DockerCon EU keynotes

You can also watch the video recording & slides of the day 2 keynote here below:

Learn more about the Modernize Traditional Application (MTA) program:

Could not make it to DockerCon this year? Save the date for DockerCon 2018 

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Docker Platform and Moby Project add Kubernetes

Today we’re announcing that the Docker platform is integrating support for Kubernetes so that Docker customers and developers have the option to use both Kubernetes and Swarm to orchestrate container workloads. Register for beta access and check out the detailed blog posts to learn how we’re bringing Kubernetes to:

Docker is a platform that sits between apps and infrastructure. By building apps on Docker, developers and IT operations get freedom and flexibility. That’s because Docker runs everywhere that enterprises deploy apps: on-prem (including on IBM mainframes, enterprise Linux and Windows) and in the cloud. Once an application is containerized, it’s easy to re-build, re-deploy and move around, or even run in hybrid setups that straddle on-prem and cloud infrastructure.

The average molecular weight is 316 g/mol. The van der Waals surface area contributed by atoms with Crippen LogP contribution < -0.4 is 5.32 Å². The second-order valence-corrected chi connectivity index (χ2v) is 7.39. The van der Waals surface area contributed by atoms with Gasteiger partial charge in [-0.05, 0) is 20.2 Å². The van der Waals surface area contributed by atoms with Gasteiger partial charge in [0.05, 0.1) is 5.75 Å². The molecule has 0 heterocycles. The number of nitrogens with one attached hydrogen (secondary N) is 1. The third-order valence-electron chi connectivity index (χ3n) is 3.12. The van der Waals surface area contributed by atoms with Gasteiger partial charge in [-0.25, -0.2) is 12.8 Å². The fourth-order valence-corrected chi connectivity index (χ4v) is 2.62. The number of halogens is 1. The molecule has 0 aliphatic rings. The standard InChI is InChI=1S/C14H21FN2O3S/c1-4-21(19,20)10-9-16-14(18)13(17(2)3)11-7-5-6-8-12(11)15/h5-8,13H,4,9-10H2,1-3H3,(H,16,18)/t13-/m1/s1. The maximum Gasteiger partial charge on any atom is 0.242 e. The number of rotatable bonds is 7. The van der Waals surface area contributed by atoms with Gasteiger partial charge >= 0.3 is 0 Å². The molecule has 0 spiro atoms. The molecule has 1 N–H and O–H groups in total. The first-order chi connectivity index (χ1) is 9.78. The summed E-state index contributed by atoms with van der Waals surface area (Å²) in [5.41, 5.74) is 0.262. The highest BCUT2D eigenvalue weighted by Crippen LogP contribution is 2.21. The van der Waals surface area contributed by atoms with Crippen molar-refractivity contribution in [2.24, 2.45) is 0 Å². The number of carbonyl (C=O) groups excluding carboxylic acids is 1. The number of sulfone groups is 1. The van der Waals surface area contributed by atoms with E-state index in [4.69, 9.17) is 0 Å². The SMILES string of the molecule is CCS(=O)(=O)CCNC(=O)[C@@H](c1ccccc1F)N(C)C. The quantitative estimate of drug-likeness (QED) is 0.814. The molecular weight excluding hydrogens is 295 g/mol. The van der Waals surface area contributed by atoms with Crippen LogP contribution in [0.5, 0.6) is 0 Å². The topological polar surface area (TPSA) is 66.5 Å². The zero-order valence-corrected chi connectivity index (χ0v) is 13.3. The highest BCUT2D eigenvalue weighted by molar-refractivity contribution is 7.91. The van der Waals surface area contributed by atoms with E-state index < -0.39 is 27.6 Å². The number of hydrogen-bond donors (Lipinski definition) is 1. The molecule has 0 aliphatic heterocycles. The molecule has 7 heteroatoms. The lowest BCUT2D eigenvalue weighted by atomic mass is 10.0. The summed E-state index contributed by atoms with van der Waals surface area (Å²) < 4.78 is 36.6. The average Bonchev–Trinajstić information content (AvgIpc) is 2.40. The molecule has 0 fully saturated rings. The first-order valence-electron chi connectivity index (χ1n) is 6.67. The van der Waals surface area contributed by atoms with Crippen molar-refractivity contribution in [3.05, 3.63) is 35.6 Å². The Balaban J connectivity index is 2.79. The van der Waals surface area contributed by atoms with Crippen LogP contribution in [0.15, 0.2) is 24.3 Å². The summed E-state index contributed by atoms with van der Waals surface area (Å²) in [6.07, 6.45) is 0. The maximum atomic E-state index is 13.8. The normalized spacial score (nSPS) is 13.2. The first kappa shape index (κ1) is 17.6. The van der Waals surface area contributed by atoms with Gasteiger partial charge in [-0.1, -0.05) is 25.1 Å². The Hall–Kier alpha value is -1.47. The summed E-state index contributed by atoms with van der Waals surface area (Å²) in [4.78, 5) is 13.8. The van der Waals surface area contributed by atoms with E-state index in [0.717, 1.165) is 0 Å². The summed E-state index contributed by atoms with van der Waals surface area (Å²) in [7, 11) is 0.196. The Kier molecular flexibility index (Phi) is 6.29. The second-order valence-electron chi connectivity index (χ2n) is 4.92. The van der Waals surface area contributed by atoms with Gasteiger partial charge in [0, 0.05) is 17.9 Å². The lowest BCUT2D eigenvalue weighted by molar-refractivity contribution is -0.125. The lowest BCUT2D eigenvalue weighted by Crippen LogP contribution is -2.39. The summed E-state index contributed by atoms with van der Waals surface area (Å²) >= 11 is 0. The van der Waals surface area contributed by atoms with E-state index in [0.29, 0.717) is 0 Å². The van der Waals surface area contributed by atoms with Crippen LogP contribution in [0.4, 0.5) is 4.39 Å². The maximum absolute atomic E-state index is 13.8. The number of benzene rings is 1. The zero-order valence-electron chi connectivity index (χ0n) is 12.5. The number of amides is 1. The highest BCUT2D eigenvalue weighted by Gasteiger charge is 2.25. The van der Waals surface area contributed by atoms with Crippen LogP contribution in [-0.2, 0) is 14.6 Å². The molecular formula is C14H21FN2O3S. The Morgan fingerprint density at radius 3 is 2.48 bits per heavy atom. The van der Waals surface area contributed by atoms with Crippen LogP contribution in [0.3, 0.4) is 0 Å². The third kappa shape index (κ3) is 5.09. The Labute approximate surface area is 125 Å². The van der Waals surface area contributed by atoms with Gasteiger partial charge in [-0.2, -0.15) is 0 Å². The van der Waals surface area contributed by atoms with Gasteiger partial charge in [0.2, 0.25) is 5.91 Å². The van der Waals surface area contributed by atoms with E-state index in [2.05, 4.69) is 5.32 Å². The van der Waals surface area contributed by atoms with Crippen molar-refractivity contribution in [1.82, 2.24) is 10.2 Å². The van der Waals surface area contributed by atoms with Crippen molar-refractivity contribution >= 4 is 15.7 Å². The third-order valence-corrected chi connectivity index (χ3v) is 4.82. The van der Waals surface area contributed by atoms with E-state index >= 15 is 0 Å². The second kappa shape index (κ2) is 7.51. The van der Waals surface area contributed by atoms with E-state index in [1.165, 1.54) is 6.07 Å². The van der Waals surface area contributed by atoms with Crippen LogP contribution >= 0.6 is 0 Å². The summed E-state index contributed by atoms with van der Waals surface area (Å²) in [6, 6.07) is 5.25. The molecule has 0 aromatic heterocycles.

The Docker platform is composed of many components, assembled in four layers:

  • The containerd industry-standard container runtime implementing the OCI standards
  • Swarm orchestration that transforms a group of nodes into a distributed system
  • Docker Community Edition providing developers a simple workflow to build and ship container applications, with features like application composition, image build and management
  • Docker Enterprise Edition, to manage an end to end secure software supply chain and run containers in production

Docker Platform

These four layers are assembled from upstream components that are part of the open source Moby Project.